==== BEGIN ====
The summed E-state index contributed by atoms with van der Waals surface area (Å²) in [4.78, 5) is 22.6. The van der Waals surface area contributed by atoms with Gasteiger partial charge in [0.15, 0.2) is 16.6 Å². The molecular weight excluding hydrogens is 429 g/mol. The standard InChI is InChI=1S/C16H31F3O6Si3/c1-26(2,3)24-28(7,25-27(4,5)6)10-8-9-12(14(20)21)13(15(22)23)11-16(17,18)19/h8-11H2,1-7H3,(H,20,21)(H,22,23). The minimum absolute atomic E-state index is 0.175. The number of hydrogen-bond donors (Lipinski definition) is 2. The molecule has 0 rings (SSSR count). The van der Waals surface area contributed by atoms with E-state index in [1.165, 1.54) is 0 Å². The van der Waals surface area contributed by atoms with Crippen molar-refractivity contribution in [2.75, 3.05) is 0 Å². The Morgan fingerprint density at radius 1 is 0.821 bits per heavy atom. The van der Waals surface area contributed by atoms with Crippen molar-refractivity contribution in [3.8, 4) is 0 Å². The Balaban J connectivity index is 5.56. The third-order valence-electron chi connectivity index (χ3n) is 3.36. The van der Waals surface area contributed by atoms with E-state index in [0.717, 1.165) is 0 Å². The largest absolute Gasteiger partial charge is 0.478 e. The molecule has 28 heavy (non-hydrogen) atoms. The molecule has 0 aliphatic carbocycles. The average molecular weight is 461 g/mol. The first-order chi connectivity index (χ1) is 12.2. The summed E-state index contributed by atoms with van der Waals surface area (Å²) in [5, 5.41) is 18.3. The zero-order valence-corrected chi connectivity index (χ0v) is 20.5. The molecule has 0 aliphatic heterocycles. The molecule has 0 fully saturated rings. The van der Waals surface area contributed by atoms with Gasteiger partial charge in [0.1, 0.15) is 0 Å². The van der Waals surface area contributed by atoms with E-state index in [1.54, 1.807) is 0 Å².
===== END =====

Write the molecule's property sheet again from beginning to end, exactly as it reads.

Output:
The summed E-state index contributed by atoms with van der Waals surface area (Å²) in [4.78, 5) is 22.6. The van der Waals surface area contributed by atoms with Gasteiger partial charge in [0.15, 0.2) is 16.6 Å². The molecular weight excluding hydrogens is 429 g/mol. The standard InChI is InChI=1S/C16H31F3O6Si3/c1-26(2,3)24-28(7,25-27(4,5)6)10-8-9-12(14(20)21)13(15(22)23)11-16(17,18)19/h8-11H2,1-7H3,(H,20,21)(H,22,23). The minimum absolute atomic E-state index is 0.175. The number of hydrogen-bond donors (Lipinski definition) is 2. The molecule has 0 rings (SSSR count). The van der Waals surface area contributed by atoms with E-state index in [1.165, 1.54) is 0 Å². The van der Waals surface area contributed by atoms with Crippen molar-refractivity contribution in [2.75, 3.05) is 0 Å². The Morgan fingerprint density at radius 1 is 0.821 bits per heavy atom. The van der Waals surface area contributed by atoms with Crippen molar-refractivity contribution in [3.8, 4) is 0 Å². The Balaban J connectivity index is 5.56. The third-order valence-electron chi connectivity index (χ3n) is 3.36. The van der Waals surface area contributed by atoms with E-state index in [0.717, 1.165) is 0 Å². The largest absolute Gasteiger partial charge is 0.478 e. The molecule has 28 heavy (non-hydrogen) atoms. The molecule has 0 aliphatic carbocycles. The average molecular weight is 461 g/mol. The first-order chi connectivity index (χ1) is 12.2. The summed E-state index contributed by atoms with van der Waals surface area (Å²) in [5, 5.41) is 18.3. The zero-order valence-corrected chi connectivity index (χ0v) is 20.5. The molecule has 0 aliphatic heterocycles. The molecule has 0 fully saturated rings. The van der Waals surface area contributed by atoms with Gasteiger partial charge in [0.1, 0.15) is 0 Å². The van der Waals surface area contributed by atoms with E-state index in [1.54, 1.807) is 0 Å².